First airplane ride, first college football game, first time seeing mountains, first time seeing snow, seeing where Daddy went to college.
This past weekend was full of firsts for my kiddos. They got to do things that I (short of the first airplane ride) didn’t get to do until high school and even college. Yes, this was a big weekend for our family!
It’s hard to even fathom the life that has passed in the space of time since A graduated from the United States Air Force Academy back in 2002. It’s hard to fathom that we, as a couple, could ever look back on a place so filled with a roller coaster of emotions, and find peace and joy and even closure. I don’t think I have it in my sleep deprived mind to come up with the words to express what 4 years of being a USAFA girlfriend/fiance was like. They don’t call it the 2% club for nothin’, that’s for sure! But through my experience on the outside, I know it was NOTHING compared to what A experienced as a cadet at one of the most prestigious schools in the world. He did it because he is strong and determined and fiercely dedicated to his goals and serving his country. And we survived it together because of sheer stubbornness.
So to go back 10 years later and see beautiful USAFA… to go back 10 years later with our children… that meant something. It meant more than something. It was in many ways showing them the cornerstone of our family and maybe some day on some level they will understand that the foundation of our family was built in large part on that campus in the mountains. Because we used that experience to commit ourselves for the long haul and to solidify our knowledge that if we can get through that we can surely get through anything.
For Andrew and Allison it didn’t mean any of that. And even for A, I’m not sure how he felt either because he couldn’t quite put it to words. But that’s my impression of our trip– it was necessary, it was meaningful, it was significant.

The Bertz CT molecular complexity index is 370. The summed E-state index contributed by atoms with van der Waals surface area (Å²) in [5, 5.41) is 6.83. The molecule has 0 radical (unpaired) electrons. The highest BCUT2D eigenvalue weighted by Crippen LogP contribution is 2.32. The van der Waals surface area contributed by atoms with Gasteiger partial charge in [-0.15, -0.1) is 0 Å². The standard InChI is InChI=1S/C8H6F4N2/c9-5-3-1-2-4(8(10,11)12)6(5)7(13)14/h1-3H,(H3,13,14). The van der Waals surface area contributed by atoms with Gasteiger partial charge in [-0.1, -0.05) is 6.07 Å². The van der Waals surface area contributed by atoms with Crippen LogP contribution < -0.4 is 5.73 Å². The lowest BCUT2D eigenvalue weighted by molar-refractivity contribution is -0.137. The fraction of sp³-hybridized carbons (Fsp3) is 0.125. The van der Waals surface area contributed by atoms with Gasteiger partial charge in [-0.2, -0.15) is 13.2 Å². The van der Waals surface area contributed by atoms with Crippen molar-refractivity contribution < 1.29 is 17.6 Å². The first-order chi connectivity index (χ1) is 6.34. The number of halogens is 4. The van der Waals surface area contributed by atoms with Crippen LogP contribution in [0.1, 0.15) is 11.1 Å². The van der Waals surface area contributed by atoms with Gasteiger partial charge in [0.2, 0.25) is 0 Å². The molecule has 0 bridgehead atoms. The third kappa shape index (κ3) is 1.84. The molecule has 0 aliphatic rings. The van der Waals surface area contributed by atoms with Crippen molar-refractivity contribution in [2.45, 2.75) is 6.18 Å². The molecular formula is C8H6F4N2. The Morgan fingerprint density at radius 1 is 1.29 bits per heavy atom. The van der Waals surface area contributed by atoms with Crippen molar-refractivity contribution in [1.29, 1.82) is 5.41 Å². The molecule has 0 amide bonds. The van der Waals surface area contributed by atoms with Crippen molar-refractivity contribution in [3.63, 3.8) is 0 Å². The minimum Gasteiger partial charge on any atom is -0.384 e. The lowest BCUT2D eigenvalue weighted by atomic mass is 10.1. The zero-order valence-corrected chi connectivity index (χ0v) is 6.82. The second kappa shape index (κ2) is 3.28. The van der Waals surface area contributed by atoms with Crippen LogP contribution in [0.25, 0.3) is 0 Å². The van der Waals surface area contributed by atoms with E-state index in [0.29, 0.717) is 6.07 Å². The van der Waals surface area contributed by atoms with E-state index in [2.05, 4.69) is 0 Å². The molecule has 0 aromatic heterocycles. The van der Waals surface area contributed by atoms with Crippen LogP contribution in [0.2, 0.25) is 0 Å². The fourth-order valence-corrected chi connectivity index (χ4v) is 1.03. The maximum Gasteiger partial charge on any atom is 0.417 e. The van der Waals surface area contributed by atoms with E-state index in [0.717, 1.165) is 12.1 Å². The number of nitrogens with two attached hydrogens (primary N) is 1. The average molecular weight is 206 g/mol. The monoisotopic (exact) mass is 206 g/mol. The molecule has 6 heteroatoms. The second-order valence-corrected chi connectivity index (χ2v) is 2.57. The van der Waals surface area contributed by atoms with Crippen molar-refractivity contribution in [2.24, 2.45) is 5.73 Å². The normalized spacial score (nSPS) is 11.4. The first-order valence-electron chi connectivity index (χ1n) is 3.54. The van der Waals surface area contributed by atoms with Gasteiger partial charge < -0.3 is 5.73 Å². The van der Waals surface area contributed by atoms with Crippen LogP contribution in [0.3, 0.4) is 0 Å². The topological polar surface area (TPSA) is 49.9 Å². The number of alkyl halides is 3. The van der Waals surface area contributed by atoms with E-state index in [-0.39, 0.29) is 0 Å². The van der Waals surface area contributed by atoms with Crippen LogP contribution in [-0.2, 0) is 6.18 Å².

And it was pretty darn awesome (if you take out the baby vomit from altitude sickness and the nearly missed connecting flight from having to sit on the tarmac for 45 minutes waiting for an open gate, oh and dragging 2 children, 2 small suitcases, 2 backpacks, 2 carseats, and a stroller on and off 4 airplanes– there, got that out of my system)! I had forgotten how incredibly beautiful Colorado is and I was able to appreciate it even more now knowing that we all get to leave the state together– nope, no good byes this time!! We started off our trip visiting the campus and showing the kids around some of the areas that were important to A including the dorm room he lived in while he was the Squadron Commander and the place where he attended all his classes, ate, attended church, and did his physical training. Then later in the day we attempted to drive to the top of Pike’s Peak (much to poor Allison’s dismay). We were stopped 6 miles short of the 19 mile drive due to a snow storm but we had a snowball fight instead that Andrew believes is the greatest thing he’s ever done in his life so far. The next day we saw a bit more of the Academy grounds and watched the noon meal formation which will make you think twice next time you simply stroll into a cafeteria, sit down and grab something to eat. We visited Garden of the Gods (aptly named for his incredibly gorgeous rock formations) and on our third day we went to the AFA vs CSU football game which, though I dearly love my Swamp, you can’t really beat the view of the Rocky Mountains in the background of the stadium. Andrew is fast becoming a perfect little football fan and is being well trained in the art of (4 year old appropriate) trash talking! And Allison said “touchdown” right on cue! Later that day we went to the zoo and saw all sorts of animals we’ve never seen “in person” before– a moose, a grizzly bear, and a snow leopard just to name a few. Finally, on Sunday morning we attended Mass in the cadet chapel before boarding our flight for our endless journey home.
I won’t lie. It wasn’t an easy trip. It wasn’t a vacation but perhaps that’s a small price to pay for understanding, remembering, and making closure on such a significant part of our lives. I’m glad we went and maybe, if I can get past the horror of flying with kids, just maybe we’ll do it again 10 years from now. Until then we have our stories and our pictures and hopefully we’ll be able to help Andrew and Allison understand, even a little bit, just how important our journey was in making us who we are today.